Robert A. Nagourney, M.D.
Two related clinical trials were reported in the last several months describing the use of heat shock protein 90 (HSP90) inhibitors in lung cancer. Both trials fell short of their pre-specified endpoints casting a pall upon these drugs. However, the study of HSP90 inhibitors should not be abandoned based on these findings, as this is a fertile area of investigation and offers opportunities for the future.
Human cells marshal many defenses against stress. Thermal injury can damage basic cellular functions by denaturing (inactivating) proteins. The machinery of cells is largely comprised of protein enzymes. Excessive heat coagulates proteins much the same way the albumin of an egg turns white during cooking. The loss of fluidity and function ultimately results in cell death. The heat shock proteins come to the rescue by shepherding these proteins away from injury and protecting them from denaturation. There are many different heat shock proteins found in human cells, but one of the most abundant and active in cancer cells is known as HSP90 for its molecular weight in the range of 90-kilodaltons. Over the last two decades, investigators have explored the use of small molecules to inhibit these important proteins. Among the first compounds to be isolated and applied were derivatives of Geldanamycin. Although Geldanamycin itself is a poison that causes severe liver damage, its derivative 17-AAG, also known as Tanespimycin, has successfully entered clinical trials.
The current studies examined two other HSP90 inhibitors. One Retaspimycin, has been developed by the Infinity Pharmaceuticals. This clinical trial combined Retaspimycin with Docetaxel and compared results with Docetaxel alone in 226 patients with recurrent lung cancer. None of the patients had received Docetaxel prior to the trial. Drugs were administered every three weeks and the efficacy endpoint was survival with a subset analysis focused upon those with squamous cell cancer. The trial fell short of its pre-designated endpoint. Interestingly, the study failed to provide benefit even in patients who were specifically targeted by their tumor’s expression of the K-RAS, p53 or by elevated blood levels of HSP90, the putative biomarkers for response.
The second trial examined a different HSP90 inhibitor developed by Synta Pharmaceuticals. The drug Ganetespib was combined with Docetaxel and the combination was compared with Docetaxel alone. The results just reported indicate that the combination provided a median survival of 10.7 month, while Docetaxel alone provided a median survival of 7.4 month. Although this represented a three-month improvement, it did not meet the pre-specified target.
Taken together these results could dampen enthusiasm for these agents. This would be unfortunate, for this class of drugs is active in a number of human tumors.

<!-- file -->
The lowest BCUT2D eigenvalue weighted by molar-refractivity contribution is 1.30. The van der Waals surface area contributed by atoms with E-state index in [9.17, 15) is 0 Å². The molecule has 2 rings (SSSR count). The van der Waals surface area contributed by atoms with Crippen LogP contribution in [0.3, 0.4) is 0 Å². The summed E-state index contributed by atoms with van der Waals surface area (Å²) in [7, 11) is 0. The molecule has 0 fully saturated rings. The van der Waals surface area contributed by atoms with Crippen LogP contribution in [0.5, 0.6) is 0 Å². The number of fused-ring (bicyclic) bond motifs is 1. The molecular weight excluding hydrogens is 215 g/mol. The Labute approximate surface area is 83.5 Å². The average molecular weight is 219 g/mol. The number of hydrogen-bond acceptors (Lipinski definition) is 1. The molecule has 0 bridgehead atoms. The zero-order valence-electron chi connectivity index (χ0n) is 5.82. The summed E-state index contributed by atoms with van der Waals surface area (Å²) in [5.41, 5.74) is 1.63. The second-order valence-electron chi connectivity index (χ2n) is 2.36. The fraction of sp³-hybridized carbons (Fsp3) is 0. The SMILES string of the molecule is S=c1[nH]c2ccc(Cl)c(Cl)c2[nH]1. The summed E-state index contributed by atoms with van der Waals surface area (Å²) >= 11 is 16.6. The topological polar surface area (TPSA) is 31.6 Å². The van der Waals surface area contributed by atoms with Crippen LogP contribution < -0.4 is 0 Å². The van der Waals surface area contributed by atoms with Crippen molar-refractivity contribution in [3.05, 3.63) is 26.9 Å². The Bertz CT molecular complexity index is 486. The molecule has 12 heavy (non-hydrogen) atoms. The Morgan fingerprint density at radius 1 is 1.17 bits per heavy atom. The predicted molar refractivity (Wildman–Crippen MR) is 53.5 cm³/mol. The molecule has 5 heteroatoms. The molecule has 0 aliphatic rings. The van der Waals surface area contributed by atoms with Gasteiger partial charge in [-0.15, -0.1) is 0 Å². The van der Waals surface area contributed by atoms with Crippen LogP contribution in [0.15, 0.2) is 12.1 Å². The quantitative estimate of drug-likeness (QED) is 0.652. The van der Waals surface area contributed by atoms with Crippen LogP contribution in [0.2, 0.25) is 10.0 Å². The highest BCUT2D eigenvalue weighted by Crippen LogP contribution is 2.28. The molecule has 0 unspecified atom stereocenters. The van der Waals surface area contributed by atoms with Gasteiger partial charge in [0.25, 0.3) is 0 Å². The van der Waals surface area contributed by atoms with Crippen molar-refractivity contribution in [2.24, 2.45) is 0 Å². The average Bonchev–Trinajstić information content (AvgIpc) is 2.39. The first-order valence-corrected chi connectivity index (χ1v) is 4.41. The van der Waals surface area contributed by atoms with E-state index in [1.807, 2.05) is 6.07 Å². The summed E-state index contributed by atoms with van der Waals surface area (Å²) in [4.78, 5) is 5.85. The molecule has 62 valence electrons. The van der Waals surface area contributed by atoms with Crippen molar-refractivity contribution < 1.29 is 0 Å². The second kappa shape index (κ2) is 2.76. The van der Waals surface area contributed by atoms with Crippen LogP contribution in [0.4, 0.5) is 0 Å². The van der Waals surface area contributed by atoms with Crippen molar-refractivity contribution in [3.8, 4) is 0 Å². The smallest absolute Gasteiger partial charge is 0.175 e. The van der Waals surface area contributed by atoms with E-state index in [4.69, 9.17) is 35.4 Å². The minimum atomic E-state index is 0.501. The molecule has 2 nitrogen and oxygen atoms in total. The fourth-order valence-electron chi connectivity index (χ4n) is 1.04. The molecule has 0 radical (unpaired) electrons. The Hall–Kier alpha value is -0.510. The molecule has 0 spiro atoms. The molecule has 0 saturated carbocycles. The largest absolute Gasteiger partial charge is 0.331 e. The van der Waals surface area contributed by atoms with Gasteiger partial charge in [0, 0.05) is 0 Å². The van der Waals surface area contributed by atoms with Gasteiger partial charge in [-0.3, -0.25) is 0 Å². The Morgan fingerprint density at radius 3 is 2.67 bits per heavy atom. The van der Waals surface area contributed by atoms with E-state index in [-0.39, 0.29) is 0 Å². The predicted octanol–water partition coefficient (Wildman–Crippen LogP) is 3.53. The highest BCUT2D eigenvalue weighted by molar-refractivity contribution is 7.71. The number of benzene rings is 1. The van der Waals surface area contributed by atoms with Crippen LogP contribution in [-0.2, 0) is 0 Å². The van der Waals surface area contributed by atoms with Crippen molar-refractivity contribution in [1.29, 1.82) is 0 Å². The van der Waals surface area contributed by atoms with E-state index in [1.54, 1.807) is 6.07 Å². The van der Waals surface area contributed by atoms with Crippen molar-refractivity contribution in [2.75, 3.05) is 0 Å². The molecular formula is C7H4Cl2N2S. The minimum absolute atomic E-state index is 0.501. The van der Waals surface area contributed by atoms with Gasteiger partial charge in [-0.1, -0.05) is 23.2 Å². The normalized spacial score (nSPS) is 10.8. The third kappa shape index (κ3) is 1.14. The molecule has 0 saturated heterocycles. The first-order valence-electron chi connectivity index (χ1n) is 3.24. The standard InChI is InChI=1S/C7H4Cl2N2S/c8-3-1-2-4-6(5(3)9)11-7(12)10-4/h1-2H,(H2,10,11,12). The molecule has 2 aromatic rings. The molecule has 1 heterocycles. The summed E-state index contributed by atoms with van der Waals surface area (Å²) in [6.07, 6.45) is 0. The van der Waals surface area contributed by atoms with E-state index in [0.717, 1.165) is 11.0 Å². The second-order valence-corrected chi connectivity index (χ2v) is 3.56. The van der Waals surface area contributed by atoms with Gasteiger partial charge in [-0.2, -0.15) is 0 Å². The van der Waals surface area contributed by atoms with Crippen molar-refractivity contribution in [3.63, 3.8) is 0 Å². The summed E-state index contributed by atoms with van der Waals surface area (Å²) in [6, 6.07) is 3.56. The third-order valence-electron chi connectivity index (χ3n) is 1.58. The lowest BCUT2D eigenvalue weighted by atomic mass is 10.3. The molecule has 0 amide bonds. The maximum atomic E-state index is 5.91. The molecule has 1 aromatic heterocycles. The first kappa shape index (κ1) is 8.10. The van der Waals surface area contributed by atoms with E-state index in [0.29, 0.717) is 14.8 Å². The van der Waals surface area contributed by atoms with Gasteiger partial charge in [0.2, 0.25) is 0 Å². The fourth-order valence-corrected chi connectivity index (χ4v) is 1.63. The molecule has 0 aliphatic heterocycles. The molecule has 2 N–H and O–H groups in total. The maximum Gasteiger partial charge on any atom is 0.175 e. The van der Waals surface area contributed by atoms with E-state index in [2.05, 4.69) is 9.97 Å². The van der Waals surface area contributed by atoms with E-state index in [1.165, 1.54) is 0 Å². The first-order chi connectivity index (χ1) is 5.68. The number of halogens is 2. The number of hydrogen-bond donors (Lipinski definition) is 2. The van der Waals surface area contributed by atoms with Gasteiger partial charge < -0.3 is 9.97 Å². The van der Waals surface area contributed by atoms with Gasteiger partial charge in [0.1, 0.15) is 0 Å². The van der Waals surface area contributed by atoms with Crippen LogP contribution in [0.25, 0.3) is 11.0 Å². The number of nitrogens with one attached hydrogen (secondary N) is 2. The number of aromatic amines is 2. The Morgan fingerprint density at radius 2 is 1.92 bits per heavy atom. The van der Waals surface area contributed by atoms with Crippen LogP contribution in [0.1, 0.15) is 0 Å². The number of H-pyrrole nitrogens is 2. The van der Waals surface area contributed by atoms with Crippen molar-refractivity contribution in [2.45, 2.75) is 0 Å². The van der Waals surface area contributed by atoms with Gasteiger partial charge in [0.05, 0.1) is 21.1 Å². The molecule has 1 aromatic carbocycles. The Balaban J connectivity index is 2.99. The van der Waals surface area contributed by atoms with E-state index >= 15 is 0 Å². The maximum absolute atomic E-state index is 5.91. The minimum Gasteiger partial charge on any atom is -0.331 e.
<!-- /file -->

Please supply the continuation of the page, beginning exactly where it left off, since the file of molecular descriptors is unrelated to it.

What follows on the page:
Through our EVA-PCD functional profile we have observed favorable activity and synergy for the HSP90 inhibitor Geldanamycin and its derivative 17-AAG as we reported at the American Association for Cancer Research meeting in 2005 (Nagourney RA et al Proc. AACR, 2005). More importantly, 17-AAG (Tanespimycin) provided objective responses in 22 percent and clinical benefit in 59 percent of patients with recurrent HER2 positive breast cancer after these patients had failed therapy with Herceptin (Modi S. et al, Clinical Cancer Research August 2011). This clearly supports the role of HSP90 inhibition in breast cancer and would suggest that other more carefully selected target diseases could benefit as well.
The function of HSP90 is not completely understood as it influences the intracellular trafficking of dozens of proteins. One of the complexities of this class of drugs is that they protect and enhance the function of both good and bad proteins. After all, the HSP90 protein doesn’t know which proteins we as cancer doctors would like it to protect.
When we apply EVA-PCD analysis to these and other related classes of compounds, we focus our attention upon the downstream effects, namely the loss of cell survival. That is, whatever proteins are influenced, the important question remains “did that effect cause the cells to die?”
Classes of compounds with nonspecific targets like the HSP90 inhibitors will surely be the most difficult to characterize at a genomic or proteomic level: What protein? What gene? Functional platforms like the EVA-PCD offer unique opportunities to study these classes of agents. We are convinced that the HSP90 inhibitors have a role in cancer therapy. It would be unfortunate if these setbacks led us to “throw the baby out with the (hot) bathwater,” thus, slowing or preventing their use in cancer treatment.